Featuring: Jennifer Goldman, ’98 MD, MS
An elevated presence of specialized immune cells called alpha-synuclein reactive T-cells were found in patients prior to developing motor symptoms and receiving a diagnosis of Parkinson’s disease, suggesting that increased reactivity of these cells may be present long before clinical diagnosis, according to a recent study published in Nature Communications.
The findings may be used to improve early detection of Parkinson’s disease by indicating increased reactivity of the cells prior to the appearance of motor symptoms and clinical diagnosis, as well as help understand the role of the immune system and inflammation in the pathogenesis of the disease.
“Early detection of Parkinson’s disease, in its prodromal or early clinically symptomatic stages, provides an opportunity to intervene at its earliest stages and potentially affect disease progression or disease symptomatology. These findings may ultimately lead to novel treatments for Parkinson’s disease that modulate the immune system,” said Jennifer Goldman, ’98 MD, MS, professor in the Ken and Ruth Davee Department of Neurology and a co-author of the study.
Parkinson’s disease, a progressive neurodegenerative disease that affects more than ten million people worldwide, presents with both motor and non-motor symptoms in patients. Early stages of the disease are characterized by non-motor symptoms such as constipation, sleep disorders and a reduced ability to smell, and is followed by motor symptoms, when the actual diagnosis is usually made.
Previous studies have shown that T-cells and the immune system play a role in neurodegenerative diseases, including Parkinson’s disease. Specifically, certain T-cell epitopes — specific parts of an antigen to which an antibody binds and leads to an immune system response — related to alpha-synuclein are preferentially recognized in Parkinson’s disease patients, as well as T-cells in regions attacked by the disease.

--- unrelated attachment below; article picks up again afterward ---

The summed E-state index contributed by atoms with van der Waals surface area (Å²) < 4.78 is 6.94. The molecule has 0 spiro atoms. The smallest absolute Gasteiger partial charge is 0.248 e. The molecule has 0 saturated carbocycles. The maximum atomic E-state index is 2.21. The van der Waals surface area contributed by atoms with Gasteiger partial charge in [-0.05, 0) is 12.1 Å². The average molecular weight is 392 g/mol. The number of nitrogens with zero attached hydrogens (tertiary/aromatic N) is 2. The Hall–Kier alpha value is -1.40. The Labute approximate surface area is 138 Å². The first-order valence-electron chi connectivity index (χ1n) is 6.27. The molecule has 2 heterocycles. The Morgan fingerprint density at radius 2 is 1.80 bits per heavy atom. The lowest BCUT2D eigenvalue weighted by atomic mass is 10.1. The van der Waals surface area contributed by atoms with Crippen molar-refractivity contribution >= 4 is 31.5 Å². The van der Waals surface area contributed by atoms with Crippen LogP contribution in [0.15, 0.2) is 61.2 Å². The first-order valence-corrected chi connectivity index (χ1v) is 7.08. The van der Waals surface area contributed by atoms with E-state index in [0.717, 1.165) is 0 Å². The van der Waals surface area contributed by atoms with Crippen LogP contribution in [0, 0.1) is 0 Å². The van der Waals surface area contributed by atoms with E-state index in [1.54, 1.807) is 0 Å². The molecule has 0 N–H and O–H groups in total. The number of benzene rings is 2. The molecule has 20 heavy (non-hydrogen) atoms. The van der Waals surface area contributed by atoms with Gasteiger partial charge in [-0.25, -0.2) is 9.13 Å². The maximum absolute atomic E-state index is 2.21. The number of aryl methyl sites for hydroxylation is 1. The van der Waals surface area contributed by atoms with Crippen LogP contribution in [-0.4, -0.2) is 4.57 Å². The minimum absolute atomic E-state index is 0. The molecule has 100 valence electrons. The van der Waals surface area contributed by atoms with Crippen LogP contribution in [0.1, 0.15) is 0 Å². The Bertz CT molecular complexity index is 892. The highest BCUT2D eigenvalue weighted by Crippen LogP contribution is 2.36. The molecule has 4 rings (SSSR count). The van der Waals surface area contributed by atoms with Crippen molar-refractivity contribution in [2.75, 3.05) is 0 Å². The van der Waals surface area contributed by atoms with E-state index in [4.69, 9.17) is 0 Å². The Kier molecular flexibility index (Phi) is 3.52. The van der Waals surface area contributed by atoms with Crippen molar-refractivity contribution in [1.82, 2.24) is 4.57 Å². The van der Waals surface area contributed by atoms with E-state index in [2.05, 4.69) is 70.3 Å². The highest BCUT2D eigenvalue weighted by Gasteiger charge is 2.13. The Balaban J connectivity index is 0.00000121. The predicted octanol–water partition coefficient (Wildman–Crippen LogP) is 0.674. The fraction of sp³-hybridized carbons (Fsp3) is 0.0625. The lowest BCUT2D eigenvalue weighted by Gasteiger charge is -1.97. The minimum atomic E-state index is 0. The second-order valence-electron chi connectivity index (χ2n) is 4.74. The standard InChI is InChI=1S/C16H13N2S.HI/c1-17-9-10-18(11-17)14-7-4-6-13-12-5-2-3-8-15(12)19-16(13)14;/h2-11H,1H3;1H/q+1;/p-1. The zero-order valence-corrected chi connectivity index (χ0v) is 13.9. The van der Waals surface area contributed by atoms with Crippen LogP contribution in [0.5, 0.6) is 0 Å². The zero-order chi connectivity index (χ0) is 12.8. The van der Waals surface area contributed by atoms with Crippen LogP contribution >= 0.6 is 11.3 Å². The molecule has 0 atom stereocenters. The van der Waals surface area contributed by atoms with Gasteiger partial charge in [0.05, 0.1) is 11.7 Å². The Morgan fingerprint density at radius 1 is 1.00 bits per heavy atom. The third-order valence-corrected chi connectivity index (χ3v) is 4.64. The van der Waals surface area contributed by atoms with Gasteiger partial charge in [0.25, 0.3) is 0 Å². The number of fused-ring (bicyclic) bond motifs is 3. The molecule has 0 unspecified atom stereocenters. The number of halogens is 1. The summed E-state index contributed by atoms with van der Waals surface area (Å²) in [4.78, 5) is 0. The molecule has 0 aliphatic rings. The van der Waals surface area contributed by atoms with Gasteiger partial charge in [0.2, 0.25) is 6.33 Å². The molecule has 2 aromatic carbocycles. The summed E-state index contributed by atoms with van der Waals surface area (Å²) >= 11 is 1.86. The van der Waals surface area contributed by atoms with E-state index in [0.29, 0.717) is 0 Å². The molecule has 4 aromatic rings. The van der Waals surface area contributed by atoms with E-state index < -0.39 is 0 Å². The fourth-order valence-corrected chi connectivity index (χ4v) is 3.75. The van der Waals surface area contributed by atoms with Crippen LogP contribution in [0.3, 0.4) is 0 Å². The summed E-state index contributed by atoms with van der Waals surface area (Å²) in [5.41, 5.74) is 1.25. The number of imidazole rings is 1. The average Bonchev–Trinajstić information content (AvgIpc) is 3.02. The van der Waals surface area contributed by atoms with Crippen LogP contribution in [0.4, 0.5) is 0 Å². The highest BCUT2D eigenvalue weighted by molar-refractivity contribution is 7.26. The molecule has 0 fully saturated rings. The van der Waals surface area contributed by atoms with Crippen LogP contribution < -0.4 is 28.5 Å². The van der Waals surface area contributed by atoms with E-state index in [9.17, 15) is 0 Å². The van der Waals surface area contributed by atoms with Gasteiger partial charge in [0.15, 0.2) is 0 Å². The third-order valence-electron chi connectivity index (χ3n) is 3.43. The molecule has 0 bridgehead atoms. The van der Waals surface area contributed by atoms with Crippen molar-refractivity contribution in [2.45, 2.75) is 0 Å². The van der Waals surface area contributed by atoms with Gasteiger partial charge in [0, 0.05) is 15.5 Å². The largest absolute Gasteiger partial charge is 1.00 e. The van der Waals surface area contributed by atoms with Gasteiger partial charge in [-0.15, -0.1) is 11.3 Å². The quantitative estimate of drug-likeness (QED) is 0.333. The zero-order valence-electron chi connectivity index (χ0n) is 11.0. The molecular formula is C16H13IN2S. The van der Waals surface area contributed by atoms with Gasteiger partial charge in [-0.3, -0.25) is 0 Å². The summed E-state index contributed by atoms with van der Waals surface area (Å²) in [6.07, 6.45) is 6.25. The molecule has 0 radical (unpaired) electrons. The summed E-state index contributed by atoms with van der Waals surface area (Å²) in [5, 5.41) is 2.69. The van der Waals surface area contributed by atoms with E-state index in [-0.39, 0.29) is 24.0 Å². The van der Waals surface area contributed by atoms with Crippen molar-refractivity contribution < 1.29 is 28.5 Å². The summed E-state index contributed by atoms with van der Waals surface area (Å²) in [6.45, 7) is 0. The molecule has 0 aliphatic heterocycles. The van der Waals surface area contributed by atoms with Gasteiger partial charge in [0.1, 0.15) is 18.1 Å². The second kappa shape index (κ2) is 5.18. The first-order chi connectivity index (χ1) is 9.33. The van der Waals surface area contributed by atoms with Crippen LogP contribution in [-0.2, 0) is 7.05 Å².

“This suggests that there may be an autoimmune component to Parkinson’s disease in its development and underlying pathology,” said Goldman, who is also a professor of Physical Medicine and Rehabilitation and Section Chief of Parkinson’s Disease and Movement Disorders at Shirley Ryan AbilityLab.
The investigators examined the reactivity of alpha-synuclein-specific T-cells in two ways: analysis of a case study of a patient who later developed Parkinson’s disease and studying two cohorts of Parkinson’s disease participants alongside a control group without the disease.
In the case study, an individual with Parkinson’s disease presented with strong T-cell reactivity against alpha-synuclein as observed from blood samples taken a decade before their diagnosis. Additionally, the alpha-synuclein reactivity after this individual’s diagnosis was lower than prior levels. This suggested that T-cell reactivity may have potential for early detection of preclinical or premotor Parkinson’s disease and that there may be changes in T-cell reactivity over the span of Parkinson’s from pre-diagnosis to post-diagnosis, according to Goldman.
For the cohorts, alpha-synuclein specific T-cell reactivity was observed in two groups of Parkinson’s disease patients compared to a healthy, age-matched control group. By comparing 11 different epitopes in each participant from each group, the investigators found that T-cell reactivity was higher in those with Parkinson’s disease.
Additionally, T-cell reactivity was associated with early time points in Parkinson’s disease diagnosis: reactivity was higher when closer to Parkinson’s diagnosis and then decreased.
According to Goldman, next steps include replicating the findings in larger population longitudinal studies to detect changes in alpha-synuclein T-cell reactivity over time, additional study of these responses in at-risk populations, and further studying T-cell epitopes and subtypes and their changes over time.
This study was supported by the National Institute of Neurological Disorders and Stroke grants R01NS095435 and P50NS108675, the National Institute of Aging grant P50AG08702, the Parkinson’s Foundation, the Michael J. Fox Foundation, the JPB and William F. Richter Foundations and the La Jolla Institute and University of California, San Diego Program in Immunology.
This article was originally published in the Feinberg School of Medicine News Center on June 8, 2020.
Jennifer Goldman, ’98 MD, MS, professor in the Ken and Ruth Davee Department of Neurology, of Physical Medicine and Rehabilitation, and Section Chief of Parkinson’s Disease and Movement Disorders at Shirley Ryan AbilityLab, was a co-author of the study published in Nature Communications.
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